Litter Quality and Climate Decouple Nitrogen Mineralization and Productivity in Chilean Temperate Rainforests
- Amishi B. Joshi,
- David R. Vann and
- Arthur H. Johnson *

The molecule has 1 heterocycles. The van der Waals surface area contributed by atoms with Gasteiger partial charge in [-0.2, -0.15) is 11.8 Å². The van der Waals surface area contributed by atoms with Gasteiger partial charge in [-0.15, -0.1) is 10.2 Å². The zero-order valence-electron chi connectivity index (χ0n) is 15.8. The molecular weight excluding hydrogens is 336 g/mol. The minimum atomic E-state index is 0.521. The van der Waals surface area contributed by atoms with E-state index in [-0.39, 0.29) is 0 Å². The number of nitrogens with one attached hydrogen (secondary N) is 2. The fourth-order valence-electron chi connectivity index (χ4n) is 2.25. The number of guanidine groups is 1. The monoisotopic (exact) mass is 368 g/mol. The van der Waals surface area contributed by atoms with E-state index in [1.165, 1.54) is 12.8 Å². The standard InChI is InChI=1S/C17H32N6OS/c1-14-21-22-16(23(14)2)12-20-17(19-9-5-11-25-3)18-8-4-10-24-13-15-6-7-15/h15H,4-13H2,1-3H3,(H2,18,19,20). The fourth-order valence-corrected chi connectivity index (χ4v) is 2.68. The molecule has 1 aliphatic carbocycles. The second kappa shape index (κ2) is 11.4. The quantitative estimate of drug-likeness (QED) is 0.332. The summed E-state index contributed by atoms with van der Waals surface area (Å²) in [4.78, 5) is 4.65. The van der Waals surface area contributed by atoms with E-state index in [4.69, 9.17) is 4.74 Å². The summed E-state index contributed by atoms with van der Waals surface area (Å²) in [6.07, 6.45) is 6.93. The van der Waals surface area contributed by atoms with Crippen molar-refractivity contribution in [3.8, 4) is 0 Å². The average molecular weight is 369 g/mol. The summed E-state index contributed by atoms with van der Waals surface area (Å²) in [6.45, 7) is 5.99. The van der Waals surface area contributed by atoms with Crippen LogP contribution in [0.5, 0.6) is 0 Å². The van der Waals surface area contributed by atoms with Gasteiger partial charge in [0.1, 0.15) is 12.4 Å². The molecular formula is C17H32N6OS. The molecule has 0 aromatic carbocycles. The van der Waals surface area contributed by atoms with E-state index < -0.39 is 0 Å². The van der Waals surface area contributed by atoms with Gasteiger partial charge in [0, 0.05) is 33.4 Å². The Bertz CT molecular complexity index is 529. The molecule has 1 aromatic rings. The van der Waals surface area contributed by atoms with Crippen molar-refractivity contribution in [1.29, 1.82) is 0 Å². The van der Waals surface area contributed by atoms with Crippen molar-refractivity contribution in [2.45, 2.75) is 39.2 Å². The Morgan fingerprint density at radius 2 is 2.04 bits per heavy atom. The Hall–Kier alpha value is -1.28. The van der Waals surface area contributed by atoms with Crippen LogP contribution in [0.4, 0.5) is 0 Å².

We measured litter quality, N mineralization, air and soil temperatures, soil moisture, and aboveground net primary production (ANPP) at 18 plots in three forest types typical of full-stature forests found on western slopes of the Cordillera de Piuchué (CP) on Isla de Chiloé in southern Chile. The primary objectives were to examine the range of net N mineralization across forest types that have different vegetation and litter composition, assess probable controls on mineral N production and leaching, and to determine if the relationship between N mineralization and ANPP was similar to that observed in cool temperate northern hemisphere forests. Average annual litter lignin/N ratios were high in the evergreen montane broadleaf forest plots (50:1) and very high in the montane conifer plots (80:1). Net N mineralization during the summer months was correspondingly low (1.2 and 2.2 kg ha−1, respectively). The high litter lignin content and associated low rate of N mineralization can explain the extremely low concentrations of mineral N in soils and upland streams of this region. In the broadleaf evergreen coastal forest plots, lignin/N ratio was lower (23:1) and N mineralized was considerably greater over the same measurement period than in the montane forest plots (14 kg ha−1). In contrast to findings in many cool temperate northern hemisphere forests, ANNP in the broadleaf forest type was high (average 11.1 Mg ha−1 yr−1) in spite of the low net N mineralization rates, and ANPP and net N mineralized were not correlated. Net N mineralization was best correlated with litter quality, soil temperature, and soil moisture content, and ANPP was best correlated with growing degree days.Please view the pdf by using the Full Text (PDF) link under 'View' to the left.
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